NYC firefighter dies battling blaze on Harlem movie set - CBS News 8 - San Diego, CA News Station - KFMB Channel 8

NYC firefighter dies battling blaze on Harlem movie set

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Firefighters work at an overnight fire Harlem. Michael Davidson of Engine Company 69, died after he became separated from his unit as they battled the blaze that broke out on the set of "Motherless Brooklyn," by Edward Norton. (AP Photo/J.E. Alexander) Firefighters work at an overnight fire Harlem. Michael Davidson of Engine Company 69, died after he became separated from his unit as they battled the blaze that broke out on the set of "Motherless Brooklyn," by Edward Norton. (AP Photo/J.E. Alexander)

NEW YORK (AP) — A New York City firefighter died early Friday battling a fierce blaze on a movie set in a former jazz club after getting separated from his fellow firefighters in the thick smoke.

The fire started in the cellar as the crew of "Motherless Brooklyn," directed by Edward Norton, was nearing the end of its working day at 11 p.m. Thursday. Flames poured out the windows as firefighters stormed into the five-story Harlem building, dumping water on the blaze to get it under control.

Firefighter Michael R. Davidson of Engine Co. 69 was assigned to the nozzle on the lead hose-line and pushed into the burning basement.

But the blaze was too much. Firefighters had to back out, and Davidson was separated from his colleagues. Firefighters searched desperately for him, and he was found unconscious after suffering severe smoke inhalation, Fire Commissioner Daniel Nigro said. Davidson was pronounced dead at a hospital shortly after midnight.

"This is an awful night," Eric Phillips, a spokesman for Mayor Bill de Blasio, said in a tweet. "You haven't heard a scream until you've heard the scream of a mother who's seen her son give his life to protect us."

The building was being used to film the adaptation of the Jonathan Lethem novel of the same name. Norton was directing and starring, along with Bruce Willis, Willem Dafoe and Alec Baldwin.

Neighborhood resident Daquan Evans, 28, told the New York Post he saw Norton at the scene.

"He looked pretty upset," Evans said. "This is crazy, this fire. You think a movie comes up here and it is good for the neighborhood. Not a fire . . . damn."

The cause of the five-alarm fire was under investigation. The building, built in 1920, is a landmark and was home to the former St. Nick's Jazz Pub, a venerable bar that was closed in 2011.

Background actor Ambroise Ironfence said the movie crew wasn't using any open fire during the shoot and the building's power wasn't on.

"All the equipment we were using ... the power came from the truck outside," he told WCBS-TV.

The movie crew didn't need a city film production permit to work at the building because it was a private — though unoccupied — residence. The filmmakers did need a street parking permit and had one, officials said.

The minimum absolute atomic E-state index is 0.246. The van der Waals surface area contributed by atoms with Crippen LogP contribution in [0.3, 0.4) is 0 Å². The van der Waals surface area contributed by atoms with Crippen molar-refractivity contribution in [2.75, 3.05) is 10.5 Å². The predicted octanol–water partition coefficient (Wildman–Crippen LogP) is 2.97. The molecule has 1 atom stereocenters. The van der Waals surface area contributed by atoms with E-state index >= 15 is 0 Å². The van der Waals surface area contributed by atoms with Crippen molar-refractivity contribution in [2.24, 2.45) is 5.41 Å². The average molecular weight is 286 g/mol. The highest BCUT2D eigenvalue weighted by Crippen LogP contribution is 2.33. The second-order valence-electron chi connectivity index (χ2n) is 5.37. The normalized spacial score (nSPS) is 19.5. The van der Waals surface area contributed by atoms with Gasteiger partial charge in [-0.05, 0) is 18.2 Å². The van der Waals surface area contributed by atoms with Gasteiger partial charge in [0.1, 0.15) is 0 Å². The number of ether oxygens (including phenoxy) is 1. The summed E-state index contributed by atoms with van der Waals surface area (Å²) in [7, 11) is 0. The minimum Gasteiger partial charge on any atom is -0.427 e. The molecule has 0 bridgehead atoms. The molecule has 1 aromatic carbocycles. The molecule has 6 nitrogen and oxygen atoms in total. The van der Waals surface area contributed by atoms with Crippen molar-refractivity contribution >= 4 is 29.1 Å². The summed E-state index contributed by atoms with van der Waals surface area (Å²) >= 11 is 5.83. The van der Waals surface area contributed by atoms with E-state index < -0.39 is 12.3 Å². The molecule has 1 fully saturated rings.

Neighbor Joan Adams, who lives two buildings away, said when she looked outside after smelling smoke, fire trucks already had arrived.

"You could see smoke billowing out of what would've been the basement," she said. "It was white smoke, then after a while, thick black smoke was billowing out of there."

Two other firefighters suffered burns and were in serious condition, and three others were injured, Nigro said.

"Our department and our entire city mourn this tragic loss of a very brave firefighter," Nigro said.

Producers said crews immediately called the fire department when they noticed smoke coming into the set and other parts of the building.

"We watched firsthand with astonishment as they charged into the smoke to make sure all were safely out and then fought to contain the blaze and prevent it from spreading, putting their lives on the line as they do every day," the producers said in a statement sending condolences to the firefighter's family.

Neighbors said the movie crew had set up a sign that read "King Rooster Jazz Club" and began filming about two weeks ago. Cars from the 1950s era lined the street.

Douglas Miller, 35, who lives across the street in a second-floor apartment, said the fire traveled fast and went all the way to the roof. He saw firefighters carry out one of their own, on a stretcher, and try to resuscitate him and give him oxygen.

"They tried to save him, but they couldn't," Miller said, and soon the firefighter was being rushed to a hospital.

Davidson had been a firefighter about 15 years and had been cited four times for his bravery on the job. He leaves behind a wife, Eileen, and four children under 8. He was the son of a retired firefighter.

Neighbors described Davidson as a salt-of-the-earth guy, a great friend, father and husband.

"He was a great guy — he went up and down and did everybody's sidewalk in the snow. He was playing with the kids in the snow yesterday," said Joanne Caldon.

The building owner's phone number wasn't accepting messages Friday; an email message failed. The phone for a lawyer who has represented him in real-estate cases also wasn't accepting messages Friday.

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